$300 | 5 Weeks
Learn all you need to write a verse novel for young adult readers.
Even if you’ve never written poetry before, you can begin the rewarding process of crafting a poetry novel.
Is there a market for novels written in verse? Are they well received?
Yes, there is, and yes, they are! Poetry novels (or “novels in verse”) are popular among young adults and welcome in school libraries. The short, spare text is perfect for the reluctant reader and for creating stories fraught with tension and deep emotion. As for critical acclaim: Did you know that novels in verse have received nominations and/or won all the major awards, including the Newbery, the National Book Award, the Coretta Scott King Award, the Edgar Allen Poe Award, and the Michael L. Printz award? From Long Way Down by Jason Reynolds (A Newbery Honor, Coretta Scott King Honor, and Printz Honor,) to Brown Girl Dreaming (National Book Award winner, Newbery Honor Book,) by Jaqueline Woodson, (the current National Ambassador for Young People’s Literature,) to Out of the Dust (Newbery winner) by Karen Hesse, poetry novels are more celebrated than ever before.
What is a poetry novel? How does it differ from a novel in prose? Do you have to be a poet to write a poetry novel? How do you go about writing one and where do you begin?
If you’re working on a poetry novel or interested in exploring the form, join us to find out the answers to these questions and more.
We’ll dive into the fundamentals and touch on the basics of solid story structure, including character development, plot, pacing, tension, and earned endings. We’ll look at what makes the poetic form different than prose, and how to maximize poetry to serve your story and strike an emotional connection between your reader and your protagonist. We’ll go over the elements that make the use of verse so rewarding and different, including word choice, imagery, and the arrangement of text on the page.
We’ll cover a lot of ground, writing, reading and workshopping your novel-in-progress, so expect a brisk pace, with weekly assignments and readings.
You will work closely with Kelly on your manuscript and assignments. Kelly will provide detailed feedback every step of the way, and will be available for questions and support. You will share feedback, ask questions and participate in discussions about the topics we cover. We’ll read poetry novels, learning from them, and discuss what makes them successful and distinct.
Whether you are a new writer or well-published, join us for a crash course on writing the poetry novel.
Audience Age Groups
This class is suitable for those writing for the middle grade audience as well as the young adult audience. Writers of novels-in-verse for adults are also welcome.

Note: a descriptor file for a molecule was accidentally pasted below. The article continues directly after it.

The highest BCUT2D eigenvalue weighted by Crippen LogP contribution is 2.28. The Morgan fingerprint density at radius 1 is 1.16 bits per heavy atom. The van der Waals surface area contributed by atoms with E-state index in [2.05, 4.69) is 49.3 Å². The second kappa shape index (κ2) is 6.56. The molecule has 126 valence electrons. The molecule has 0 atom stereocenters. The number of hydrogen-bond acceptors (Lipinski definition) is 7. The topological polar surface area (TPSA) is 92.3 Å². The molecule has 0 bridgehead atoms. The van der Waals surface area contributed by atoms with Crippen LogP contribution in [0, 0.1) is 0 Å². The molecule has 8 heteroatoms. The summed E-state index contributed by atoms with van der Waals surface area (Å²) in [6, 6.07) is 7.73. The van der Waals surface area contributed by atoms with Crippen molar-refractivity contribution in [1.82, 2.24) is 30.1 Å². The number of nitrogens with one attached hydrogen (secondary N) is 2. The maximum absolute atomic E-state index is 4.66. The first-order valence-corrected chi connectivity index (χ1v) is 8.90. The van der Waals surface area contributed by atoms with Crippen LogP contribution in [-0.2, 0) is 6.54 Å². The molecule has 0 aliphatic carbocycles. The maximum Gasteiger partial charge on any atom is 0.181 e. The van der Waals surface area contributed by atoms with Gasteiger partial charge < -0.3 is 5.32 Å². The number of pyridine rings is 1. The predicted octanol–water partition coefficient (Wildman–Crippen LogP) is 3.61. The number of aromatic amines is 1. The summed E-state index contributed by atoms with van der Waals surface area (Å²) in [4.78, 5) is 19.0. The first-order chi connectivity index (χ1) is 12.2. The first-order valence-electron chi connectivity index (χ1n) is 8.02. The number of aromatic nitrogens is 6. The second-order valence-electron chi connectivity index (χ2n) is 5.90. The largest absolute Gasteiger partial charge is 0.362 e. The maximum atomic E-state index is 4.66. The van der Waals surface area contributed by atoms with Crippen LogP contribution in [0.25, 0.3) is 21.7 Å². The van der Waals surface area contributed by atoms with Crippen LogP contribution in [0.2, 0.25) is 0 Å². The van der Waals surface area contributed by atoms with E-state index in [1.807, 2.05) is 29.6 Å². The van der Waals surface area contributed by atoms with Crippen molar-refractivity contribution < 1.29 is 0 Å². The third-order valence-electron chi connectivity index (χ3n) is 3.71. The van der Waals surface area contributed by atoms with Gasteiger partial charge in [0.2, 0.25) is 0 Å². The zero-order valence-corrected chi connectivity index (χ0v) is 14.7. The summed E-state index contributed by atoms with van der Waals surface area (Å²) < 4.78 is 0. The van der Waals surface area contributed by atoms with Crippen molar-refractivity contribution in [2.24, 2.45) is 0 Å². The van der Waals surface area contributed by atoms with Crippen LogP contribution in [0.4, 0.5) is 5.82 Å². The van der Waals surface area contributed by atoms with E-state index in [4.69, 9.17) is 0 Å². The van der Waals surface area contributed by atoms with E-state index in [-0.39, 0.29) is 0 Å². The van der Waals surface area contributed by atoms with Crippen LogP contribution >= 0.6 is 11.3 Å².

Kelly is so obviously an expert in her area. I loved her personable and positive approach to critique and feedback. I really feel that I gained a lot of insight and skill during this time. —Heather Woodward
Young Adult Poetry Novel Course Outline
Each week you’ll have writing assignments and will be asked to read poetry novels to discuss.
Week One: Introductions, Overview, Discussion.
Overview: What is a poetry novel? What makes it different than a prose novel? Why write in the poetry form? Does your subject matter lend itself to poetry? What are the pros and cons of writing in verse? We’ll look at some successful poetry novels and the common characteristics they have.
Moving on to your own work: We’ll begin with a summary/synopsis of your book or idea. Discuss the need your character has and what stands in their way.
How to begin? We’ll discuss rough outlines, the “puzzle piece” approach to drafting, and the process of writing scenes.
Assignment: Refine your summary/idea, narrow down what your character wants, what obstacles they will face, and why. Draft one or two rough scenes, then refine them several times, working with Kelly during the week.
Week Two: Emotional Stakes, Complications, Creating Tension.
Review and share your work. Feedback. Discuss questions and thoughts that have popped up.
Subject: Emotional stakes, tension. Making your reader care about what your protagonist wants. Keeping tension high through solid emotional stakes. Discussing internal and external needs and how that affects emotional stakes. How will you use this knowledge to benefit your story? How emotional stakes play into building tension for your reader; the use of complications to keep your reader invested and your protagonist evolving.
Assignment: Identify the emotional stakes for your character. Examine already-read poetry novels and identify the emotional stakes for those characters, the internal and external need and how/if they were met. Examine how tension is created, how characters are challenged and changed. Continue work on your novel-in-progress and work with Kelly throughout the week.
Week Three: Maximizing Poetry With the Use of Imagery and Metaphors.